Spotlight on Hank Aaron: One of the Greatest Baseball Players of All Time
Born Henry Louis Aaron on February 5, 1934, Hank Aaron is a retired Major League Baseball player. He is widely regarded as one of the most talented players in baseball history.
From his early years to his outstanding sporting achievements, we look at the life of Hank Aaron, and the experiences that molded one of America’s greatest baseball players.
Hank Aaron grew up in Mobile, Alabama as one of eight siblings. Hank’s brother, Tommie Aaron, was also a Major League player. The Aaron family lived in a poor black neighborhood, known locally as “Down the Bay.” Hank Aaron’s parents were Estrella and Herbert Aaron. His father earned a living as a dry dock boilermaker’s assistant and a tavern owner.
When Hank Aaron was 8 years old, his family moved to Toulminville, Alabama. It was while living in this middle-class community that Aaron developed a strong affinity for baseball and football. He increasingly focused on sports rather than other aspects of his studies. Aaron spent his freshman and sophomore years at Central High School, Mobile, where he excelled at both baseball and football.
Aaron started his career with the Indianapolis Clowns in 1951 when he was just 18 years old. Established in 1930, the Indianapolis Clowns professional baseball team played in the Negro American League. They were the last team in the league to disband, continuing to play exhibition games right up to the 1980s. The team was also the first professional baseball team in America to hire a female player.
Hank Aaron was acquired by the Milwaukee Braves in 1952. The deal was reportedly worth $10,000. He debuted for the Milwaukee Braves at the age of 20, stepping in when a training injury held back another outfielder. Aaron gave an impressive performance, earning recognition as Rookie of the Year in his first season with the team.
During a solid first year, Hank Aaron hit 13 home runs, achieving a .280 batting average. Powering through the 1955 season, Aaron demonstrated a blend of run production (106 RBIs), power (27 home runs), and average (.328) that came to define his lengthy career. Hank Aaron played most of his games as a right fielder. He did occasionally appear in other infield and outfield positions, however, playing his last two seasons as a designated hitter.
Aaron claimed his first batting title in 1956. He registered an outstanding season in 1957, hitting 44 home runs to claim a Triple Crown, knocking in another 132, and achieving a .322 batting average. Aaron was recognized as Most Valuable Player by the National League in the same season.
In September 1957, Aaron demonstrated his sporting prowess at a pivotal moment for the Milwaukee Braves. He helped propel the team into the World Series, where Aaron led the Braves to win over the New York Yankees in 7 games.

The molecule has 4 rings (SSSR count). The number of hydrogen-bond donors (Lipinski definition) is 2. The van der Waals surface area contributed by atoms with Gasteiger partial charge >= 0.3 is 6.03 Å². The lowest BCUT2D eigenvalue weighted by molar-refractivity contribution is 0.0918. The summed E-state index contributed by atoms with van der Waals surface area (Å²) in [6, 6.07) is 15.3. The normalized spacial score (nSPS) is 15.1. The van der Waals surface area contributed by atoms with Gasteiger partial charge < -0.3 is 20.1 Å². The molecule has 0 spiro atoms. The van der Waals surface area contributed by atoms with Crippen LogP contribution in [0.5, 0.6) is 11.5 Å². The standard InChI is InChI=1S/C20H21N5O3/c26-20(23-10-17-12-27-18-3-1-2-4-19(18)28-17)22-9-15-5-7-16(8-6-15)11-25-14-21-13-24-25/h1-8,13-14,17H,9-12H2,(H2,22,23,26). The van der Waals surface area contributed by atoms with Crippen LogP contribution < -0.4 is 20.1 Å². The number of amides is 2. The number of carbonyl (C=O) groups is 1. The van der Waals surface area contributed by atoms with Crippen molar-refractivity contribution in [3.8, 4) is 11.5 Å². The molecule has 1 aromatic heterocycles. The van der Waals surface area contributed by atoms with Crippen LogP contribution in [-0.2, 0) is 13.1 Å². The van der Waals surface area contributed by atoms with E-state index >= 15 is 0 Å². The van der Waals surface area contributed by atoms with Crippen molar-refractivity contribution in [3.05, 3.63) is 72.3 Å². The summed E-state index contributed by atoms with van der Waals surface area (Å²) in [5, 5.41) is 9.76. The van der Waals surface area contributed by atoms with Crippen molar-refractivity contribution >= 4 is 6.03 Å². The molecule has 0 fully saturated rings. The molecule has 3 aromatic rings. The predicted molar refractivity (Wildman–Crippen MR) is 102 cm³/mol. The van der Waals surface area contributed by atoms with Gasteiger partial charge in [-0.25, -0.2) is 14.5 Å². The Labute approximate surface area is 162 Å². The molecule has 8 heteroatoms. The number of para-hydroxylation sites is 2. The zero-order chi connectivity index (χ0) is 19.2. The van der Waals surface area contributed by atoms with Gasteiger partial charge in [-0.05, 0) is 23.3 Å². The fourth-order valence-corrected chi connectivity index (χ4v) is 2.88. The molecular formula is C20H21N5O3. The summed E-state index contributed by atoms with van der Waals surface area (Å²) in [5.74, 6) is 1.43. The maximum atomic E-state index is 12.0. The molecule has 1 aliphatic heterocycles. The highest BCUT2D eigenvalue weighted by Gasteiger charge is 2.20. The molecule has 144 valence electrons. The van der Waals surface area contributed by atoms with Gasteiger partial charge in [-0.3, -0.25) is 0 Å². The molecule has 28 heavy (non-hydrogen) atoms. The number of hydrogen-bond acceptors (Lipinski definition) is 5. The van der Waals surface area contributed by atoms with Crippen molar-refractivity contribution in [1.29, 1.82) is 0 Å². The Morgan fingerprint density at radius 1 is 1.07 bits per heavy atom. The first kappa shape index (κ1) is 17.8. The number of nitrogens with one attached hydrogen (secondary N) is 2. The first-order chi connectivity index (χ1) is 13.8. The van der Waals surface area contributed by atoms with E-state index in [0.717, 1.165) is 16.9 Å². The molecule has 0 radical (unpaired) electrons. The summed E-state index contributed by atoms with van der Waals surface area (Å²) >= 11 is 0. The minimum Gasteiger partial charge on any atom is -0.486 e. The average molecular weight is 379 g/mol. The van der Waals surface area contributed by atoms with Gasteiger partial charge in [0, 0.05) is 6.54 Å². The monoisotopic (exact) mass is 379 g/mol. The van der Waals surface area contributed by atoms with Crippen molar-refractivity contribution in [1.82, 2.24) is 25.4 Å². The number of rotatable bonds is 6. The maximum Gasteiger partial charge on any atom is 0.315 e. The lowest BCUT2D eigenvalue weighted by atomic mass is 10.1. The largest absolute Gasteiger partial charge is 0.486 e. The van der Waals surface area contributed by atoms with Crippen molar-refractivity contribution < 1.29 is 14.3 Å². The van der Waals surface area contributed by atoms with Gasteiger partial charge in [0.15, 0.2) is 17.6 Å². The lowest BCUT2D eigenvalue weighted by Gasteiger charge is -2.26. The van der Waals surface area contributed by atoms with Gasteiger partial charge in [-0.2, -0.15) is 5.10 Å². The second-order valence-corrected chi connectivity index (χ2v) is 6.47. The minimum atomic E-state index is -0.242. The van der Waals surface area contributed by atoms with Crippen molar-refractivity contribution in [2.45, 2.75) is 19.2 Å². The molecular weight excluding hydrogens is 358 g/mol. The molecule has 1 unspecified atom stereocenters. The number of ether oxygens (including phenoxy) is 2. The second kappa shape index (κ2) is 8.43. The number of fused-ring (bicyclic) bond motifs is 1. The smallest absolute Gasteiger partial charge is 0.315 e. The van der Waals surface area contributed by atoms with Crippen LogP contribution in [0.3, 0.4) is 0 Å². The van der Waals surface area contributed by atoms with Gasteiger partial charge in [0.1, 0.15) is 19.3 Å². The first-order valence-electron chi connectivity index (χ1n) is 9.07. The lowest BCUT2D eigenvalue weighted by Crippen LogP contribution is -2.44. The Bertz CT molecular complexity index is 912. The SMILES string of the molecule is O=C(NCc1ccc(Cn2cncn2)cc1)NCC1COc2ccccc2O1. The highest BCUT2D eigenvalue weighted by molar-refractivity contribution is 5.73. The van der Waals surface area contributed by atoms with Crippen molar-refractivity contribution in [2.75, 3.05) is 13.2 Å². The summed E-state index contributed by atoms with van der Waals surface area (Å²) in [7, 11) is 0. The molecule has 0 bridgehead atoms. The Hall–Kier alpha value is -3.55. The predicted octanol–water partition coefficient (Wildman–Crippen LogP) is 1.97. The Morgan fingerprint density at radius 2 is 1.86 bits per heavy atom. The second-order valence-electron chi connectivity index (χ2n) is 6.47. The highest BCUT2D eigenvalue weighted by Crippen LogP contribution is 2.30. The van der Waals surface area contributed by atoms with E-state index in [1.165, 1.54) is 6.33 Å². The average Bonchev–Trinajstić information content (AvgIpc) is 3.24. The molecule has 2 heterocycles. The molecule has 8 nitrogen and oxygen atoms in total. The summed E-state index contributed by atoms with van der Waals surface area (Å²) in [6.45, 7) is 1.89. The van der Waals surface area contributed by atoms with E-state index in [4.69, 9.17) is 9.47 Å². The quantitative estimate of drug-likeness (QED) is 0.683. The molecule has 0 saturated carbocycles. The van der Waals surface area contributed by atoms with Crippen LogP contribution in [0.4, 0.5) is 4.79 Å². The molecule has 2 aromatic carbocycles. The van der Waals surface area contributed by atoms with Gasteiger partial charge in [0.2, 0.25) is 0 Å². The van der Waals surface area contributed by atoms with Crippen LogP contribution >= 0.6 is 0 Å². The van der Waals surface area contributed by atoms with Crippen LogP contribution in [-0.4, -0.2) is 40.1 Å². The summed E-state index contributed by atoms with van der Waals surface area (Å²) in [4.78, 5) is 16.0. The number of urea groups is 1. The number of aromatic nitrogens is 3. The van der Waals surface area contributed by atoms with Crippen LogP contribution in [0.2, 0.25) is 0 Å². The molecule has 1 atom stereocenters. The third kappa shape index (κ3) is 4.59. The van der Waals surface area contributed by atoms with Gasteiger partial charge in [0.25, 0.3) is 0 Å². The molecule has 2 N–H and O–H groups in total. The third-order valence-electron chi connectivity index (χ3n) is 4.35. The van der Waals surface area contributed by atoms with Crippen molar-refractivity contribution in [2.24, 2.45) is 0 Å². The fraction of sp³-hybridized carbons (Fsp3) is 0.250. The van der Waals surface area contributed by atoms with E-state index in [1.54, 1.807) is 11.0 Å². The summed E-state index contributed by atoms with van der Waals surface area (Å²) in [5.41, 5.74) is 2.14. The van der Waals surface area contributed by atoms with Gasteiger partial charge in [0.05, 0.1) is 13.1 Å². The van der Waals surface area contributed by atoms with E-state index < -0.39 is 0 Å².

Hank Aaron broke the 714 home-run record established by Babe Ruth. By the time he retired from Baseball, Hank Aaron finished his career having set numerous Major League records, including amassing 755 home runs. Aaron is honored alongside other Major League icons in the Baseball Hall of Fame. In 1999, Major League Baseball created an annual award in his honor to recognize each league’s top hitter.
By 1959, Hank Aaron was earning around $30,000 a year. The game was still years away from the massive multimillion-dollar deals entered into by players today. However, Hank Aaron not only claimed a $30,000 paycheck, he effectively doubled that sum through endorsements.
Over the course of the next 15 years, he averaged between 30 and 40 home runs annually. At 39 years old, Hank Aaron was still a force to be reckoned with, hitting 40 home runs to finish the 1973 season. By that time, he had amassed a career total of 713, just one home run behind baseball legend, Babe Ruth. Aaron reached the milestone set by Ruth the following year, at Cincinnati, Ohio on Opening Day.
On April 8, 1974, Hank Aaron hit his 715th home run, setting a new record in front of 50,000 fans. When he crossed home plate, Hank Aaron was greeted by his parents, as well as a firework display and live band. At the conclusion of his record-breaking 1974 season, Aaron had hit a total of 20 home runs.
Retirement from Baseball
Hank Aaron, also known as ‘Hammerin’ Hank,’ retired from professional baseball on October 3, 1976, playing his final match for the Milwaukee Brewers.
The National Baseball Hall of Fame inducted Hank Aaron in 1982, his first year of eligibility, when he accumulated an impressive 97.8 percent of the ballots. This placed him second only to baseball icon, Ty Cobb, who took 98.2 percent of the vote in the inaugural election.
In 2011, Hank Aaron was awarded an honorary Doctor of Humanities degree by Shirley M. Tightman, who was then President of Princeton University.